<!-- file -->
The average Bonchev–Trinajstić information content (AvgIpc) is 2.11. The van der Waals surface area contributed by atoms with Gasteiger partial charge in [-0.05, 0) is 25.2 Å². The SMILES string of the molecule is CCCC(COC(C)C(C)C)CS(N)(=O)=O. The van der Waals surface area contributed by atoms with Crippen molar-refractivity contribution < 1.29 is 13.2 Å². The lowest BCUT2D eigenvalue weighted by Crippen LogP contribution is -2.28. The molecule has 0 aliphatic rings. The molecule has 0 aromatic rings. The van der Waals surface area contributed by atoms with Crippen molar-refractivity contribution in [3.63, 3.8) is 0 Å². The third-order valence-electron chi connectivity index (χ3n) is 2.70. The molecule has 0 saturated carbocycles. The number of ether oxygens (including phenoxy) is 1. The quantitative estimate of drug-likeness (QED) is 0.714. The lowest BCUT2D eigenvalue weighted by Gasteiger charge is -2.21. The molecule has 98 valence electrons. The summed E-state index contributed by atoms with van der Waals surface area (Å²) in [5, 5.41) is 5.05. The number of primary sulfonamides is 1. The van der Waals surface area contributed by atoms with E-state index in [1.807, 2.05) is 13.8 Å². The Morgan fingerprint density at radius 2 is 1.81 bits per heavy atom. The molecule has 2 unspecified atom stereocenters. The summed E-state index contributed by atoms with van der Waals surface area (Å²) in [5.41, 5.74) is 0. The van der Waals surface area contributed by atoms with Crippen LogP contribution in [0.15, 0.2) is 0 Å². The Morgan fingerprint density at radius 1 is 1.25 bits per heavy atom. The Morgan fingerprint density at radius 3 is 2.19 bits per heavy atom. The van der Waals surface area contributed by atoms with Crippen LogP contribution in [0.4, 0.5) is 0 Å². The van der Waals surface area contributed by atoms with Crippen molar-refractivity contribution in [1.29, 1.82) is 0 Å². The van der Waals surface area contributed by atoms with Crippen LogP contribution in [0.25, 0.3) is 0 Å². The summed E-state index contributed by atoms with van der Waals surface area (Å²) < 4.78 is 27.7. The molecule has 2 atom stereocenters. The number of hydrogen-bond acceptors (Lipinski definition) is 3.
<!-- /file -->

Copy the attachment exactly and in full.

The average Bonchev–Trinajstić information content (AvgIpc) is 2.11. The van der Waals surface area contributed by atoms with Gasteiger partial charge in [-0.05, 0) is 25.2 Å². The SMILES string of the molecule is CCCC(COC(C)C(C)C)CS(N)(=O)=O. The van der Waals surface area contributed by atoms with Crippen molar-refractivity contribution < 1.29 is 13.2 Å². The lowest BCUT2D eigenvalue weighted by Crippen LogP contribution is -2.28. The molecule has 0 aliphatic rings. The molecule has 0 aromatic rings. The van der Waals surface area contributed by atoms with Crippen molar-refractivity contribution in [3.63, 3.8) is 0 Å². The third-order valence-electron chi connectivity index (χ3n) is 2.70. The molecule has 0 saturated carbocycles. The number of ether oxygens (including phenoxy) is 1. The quantitative estimate of drug-likeness (QED) is 0.714. The lowest BCUT2D eigenvalue weighted by Gasteiger charge is -2.21. The molecule has 98 valence electrons. The summed E-state index contributed by atoms with van der Waals surface area (Å²) in [5, 5.41) is 5.05. The number of primary sulfonamides is 1. The van der Waals surface area contributed by atoms with E-state index in [1.807, 2.05) is 13.8 Å². The Morgan fingerprint density at radius 2 is 1.81 bits per heavy atom. The molecule has 2 unspecified atom stereocenters. The summed E-state index contributed by atoms with van der Waals surface area (Å²) in [5.41, 5.74) is 0. The van der Waals surface area contributed by atoms with Crippen LogP contribution in [0.15, 0.2) is 0 Å². The Morgan fingerprint density at radius 1 is 1.25 bits per heavy atom. The Morgan fingerprint density at radius 3 is 2.19 bits per heavy atom. The van der Waals surface area contributed by atoms with Crippen LogP contribution in [0.4, 0.5) is 0 Å². The van der Waals surface area contributed by atoms with Crippen molar-refractivity contribution in [1.29, 1.82) is 0 Å². The van der Waals surface area contributed by atoms with Crippen LogP contribution in [0.25, 0.3) is 0 Å². The summed E-state index contributed by atoms with van der Waals surface area (Å²) < 4.78 is 27.7. The molecule has 2 atom stereocenters. The number of hydrogen-bond acceptors (Lipinski definition) is 3.